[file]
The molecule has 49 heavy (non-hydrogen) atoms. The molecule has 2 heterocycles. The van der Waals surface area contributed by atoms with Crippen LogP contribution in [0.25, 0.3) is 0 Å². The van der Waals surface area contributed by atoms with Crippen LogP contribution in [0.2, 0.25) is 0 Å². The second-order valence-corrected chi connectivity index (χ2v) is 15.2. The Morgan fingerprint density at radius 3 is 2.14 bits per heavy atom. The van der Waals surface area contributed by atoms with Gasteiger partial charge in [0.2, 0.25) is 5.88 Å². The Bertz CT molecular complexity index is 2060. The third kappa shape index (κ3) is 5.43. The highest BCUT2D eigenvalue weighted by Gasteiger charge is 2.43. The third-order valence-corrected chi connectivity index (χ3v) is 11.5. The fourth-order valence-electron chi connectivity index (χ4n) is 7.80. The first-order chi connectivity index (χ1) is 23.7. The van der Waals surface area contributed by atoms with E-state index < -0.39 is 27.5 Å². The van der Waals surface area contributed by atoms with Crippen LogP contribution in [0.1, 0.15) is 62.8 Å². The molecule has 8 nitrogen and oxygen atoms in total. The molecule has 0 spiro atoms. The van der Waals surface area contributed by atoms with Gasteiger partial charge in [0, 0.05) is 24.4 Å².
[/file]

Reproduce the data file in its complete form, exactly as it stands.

The molecule has 49 heavy (non-hydrogen) atoms. The molecule has 2 heterocycles. The van der Waals surface area contributed by atoms with Crippen LogP contribution in [0.25, 0.3) is 0 Å². The van der Waals surface area contributed by atoms with Crippen LogP contribution in [0.2, 0.25) is 0 Å². The second-order valence-corrected chi connectivity index (χ2v) is 15.2. The Morgan fingerprint density at radius 3 is 2.14 bits per heavy atom. The van der Waals surface area contributed by atoms with Gasteiger partial charge in [0.2, 0.25) is 5.88 Å². The Bertz CT molecular complexity index is 2060. The third kappa shape index (κ3) is 5.43. The highest BCUT2D eigenvalue weighted by Gasteiger charge is 2.43. The third-order valence-corrected chi connectivity index (χ3v) is 11.5. The fourth-order valence-electron chi connectivity index (χ4n) is 7.80. The first-order chi connectivity index (χ1) is 23.7. The van der Waals surface area contributed by atoms with E-state index < -0.39 is 27.5 Å². The van der Waals surface area contributed by atoms with Crippen LogP contribution in [0.1, 0.15) is 62.8 Å². The molecule has 8 nitrogen and oxygen atoms in total. The molecule has 0 spiro atoms. The van der Waals surface area contributed by atoms with Gasteiger partial charge in [0, 0.05) is 24.4 Å².